The electric car market is starting to heat up, with more and more manufacturers offering EVs. We can all thank or blame Tesla (depending on which side of the fence you’re on) for this electric revolution. Even Toyota, which was betting on hydrogen fuel cars, has started to shift focus onto fully electric vehicles. Not every carmaker is currently offering an electric vehicle, but I expect that to change within the next few years.
One of the latest manufacturers to join in on the electric party is Jaguar, with the introduction of the I-Pace. The I-Pace has won awards like the “2019 World Car of the Year”, “2019 World Car Design of the Year”, and “2019 World Green Car”. These are some prestigious awards, to find out if the 2019 Jaguar I-Pace is worthy, we spent a week with Jag’s first fully electric vehicle.
Jaguar calls the I-Pace an SUV, it is capable of going off-road and through some water, something Tesla advises against on their Model X. However, I personally think the I-Pace is more of a hatchback with AWD and a bit of extra ground clearance rather than an SUV. And judging by the way it drives, I’d say it definitely is a hot-hatch, but more on that later.
The 2019 Jaguar I-Pace EV400 comes in three trim levels, the base trim is the I-Pace S, with a starting price of $89,800. The I-Pace SE starts at $95,800 and the I-Pace HSE starts at $99,800 and can go over $120,000 with all the option boxes ticked.
The I-Pace is not a cheap vehicle, but I guess that’s the price you pay for luxury and electrification.
The Jaguar I-Pace is powered by a pair of electric motors, one at the front and one at the back, each producing 197 horsepower and 256 pound-feet of torque, for a total output of 394 HP and 512 lb-ft of torque, all available at 0 rpm. Power is sent to all-four wheels via a 1-speed automatic transmission. According to Jaguar, the I-Pace should do the 0 -100 km (0 – 62 mph) sprint in a sports-car-like 4.8 seconds, although I thought it felt much faster than that, and has a top speed of 200 km/h.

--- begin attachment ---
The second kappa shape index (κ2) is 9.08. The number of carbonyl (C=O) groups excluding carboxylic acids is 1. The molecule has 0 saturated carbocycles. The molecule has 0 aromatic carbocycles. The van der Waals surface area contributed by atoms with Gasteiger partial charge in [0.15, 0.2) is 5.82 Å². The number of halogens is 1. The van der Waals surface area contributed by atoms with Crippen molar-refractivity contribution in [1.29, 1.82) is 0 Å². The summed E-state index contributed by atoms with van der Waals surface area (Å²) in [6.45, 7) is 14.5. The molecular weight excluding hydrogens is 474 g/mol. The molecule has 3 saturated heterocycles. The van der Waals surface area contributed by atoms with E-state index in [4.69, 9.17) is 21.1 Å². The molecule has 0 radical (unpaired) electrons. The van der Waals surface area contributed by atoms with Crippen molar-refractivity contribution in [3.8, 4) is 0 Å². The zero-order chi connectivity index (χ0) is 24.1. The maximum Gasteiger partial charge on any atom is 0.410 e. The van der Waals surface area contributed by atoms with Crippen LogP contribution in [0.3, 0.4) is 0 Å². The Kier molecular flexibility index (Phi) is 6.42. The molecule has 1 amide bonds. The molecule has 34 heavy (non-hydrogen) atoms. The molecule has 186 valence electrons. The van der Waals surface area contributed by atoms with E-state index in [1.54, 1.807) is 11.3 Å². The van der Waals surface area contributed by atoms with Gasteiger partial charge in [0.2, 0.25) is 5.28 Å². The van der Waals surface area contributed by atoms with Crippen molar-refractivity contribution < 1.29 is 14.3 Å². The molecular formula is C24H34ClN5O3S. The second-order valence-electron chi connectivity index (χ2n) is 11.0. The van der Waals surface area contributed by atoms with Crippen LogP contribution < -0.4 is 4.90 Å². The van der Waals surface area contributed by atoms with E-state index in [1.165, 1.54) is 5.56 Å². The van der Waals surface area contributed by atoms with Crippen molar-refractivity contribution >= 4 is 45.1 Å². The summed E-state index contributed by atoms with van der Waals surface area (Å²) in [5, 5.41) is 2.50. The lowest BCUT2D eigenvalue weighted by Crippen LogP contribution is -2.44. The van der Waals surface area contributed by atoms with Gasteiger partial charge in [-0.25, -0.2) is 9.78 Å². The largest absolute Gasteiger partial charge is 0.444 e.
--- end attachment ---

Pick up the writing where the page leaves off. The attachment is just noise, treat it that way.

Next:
Unlike a traditional internal combustion engine (ICE), we don’t stop there, the other major talking point of an EV is the battery pack, which in this case is a 90-kWh lithium-ion battery, with an EPA estimated range of 377 kilometers. The battery is placed in the floor, making the center of gravity very low, which is great for handling.
The other big question about an EV is the charge time and range, the range on the I-Pace is more than sufficient for most people. As for charging time, it varies depending on where you charge. According to Jaguar, on a standard household 120-volt outlet, the battery on the I-Pace can gain up to 11 kilometer of range per hour. Since 120-volt outlet was my only available option at home, according to my calculations, I gained 3.1 kilometer of range per hour on the 120-volt outlet. However, I do live in an old building and the wiring isn’t the best, and who knows how many other electric appliances are on the same line.
You can also install a Jaguar approved wall box, which provides up to 35 kilometers of range per hour of charging. If you go to a public fast charger, a 50 kW DC rapid charger can charge the batteries on the I-Pace in 85 minutes and a 100 kW DC rapid charger can do the same in about 45 minutes, these numbers do not take into account cold winter conditions.
fuel electric economy, our onboard computer showed 25 kWh/100 km, this was with hard driving with lots of acceleration blasts, I’m sure this number can be brought down considerably with normal driving. I believe there’s a loss of 15% electricity when charging (I read that somewhere, I’m not sure how accurate that number is), so charging 25 kWh would be the equivalent of 29.4 kWh at 85% efficiency. Our electricity rate is around 12 cents/kWh, so that would translate to $3.53/100 km. At current gas prices of $1.80 (for premium gas), this works out to 1.96 L/100 km. This is rough math, but it’s still a pretty impressive number, and I’m not taking into account the fact that there are free chargers available, at least for now.
I mentioned earlier in the article that the I-Pace is more like a hot-hatch than a “SUV”. I think calling the I-Pace an SUV is a bit of a stretch, maybe a crossover would be somewhat appropriate. The I-Pace’s suspension does raise the car for going off-road and Jaguar doesn’t discourage going off-road, but still I doubt anyone will ever take these vehicles off-road.
As a hot-hatch, the I-Pace makes a lot of sense, it drives like a real hot-hatch. Thanks to its low center of gravity and a lot of power that’s available on demand, this thing will put smiles on your face all day long. I had the opportunity to drive the I-Pace on an autocross track set up in a parking lot a few months ago, I was very impressed with the way it handled the course. The low center of gravity plays a big role in making the I-Pace feel like it’s stuck to the road.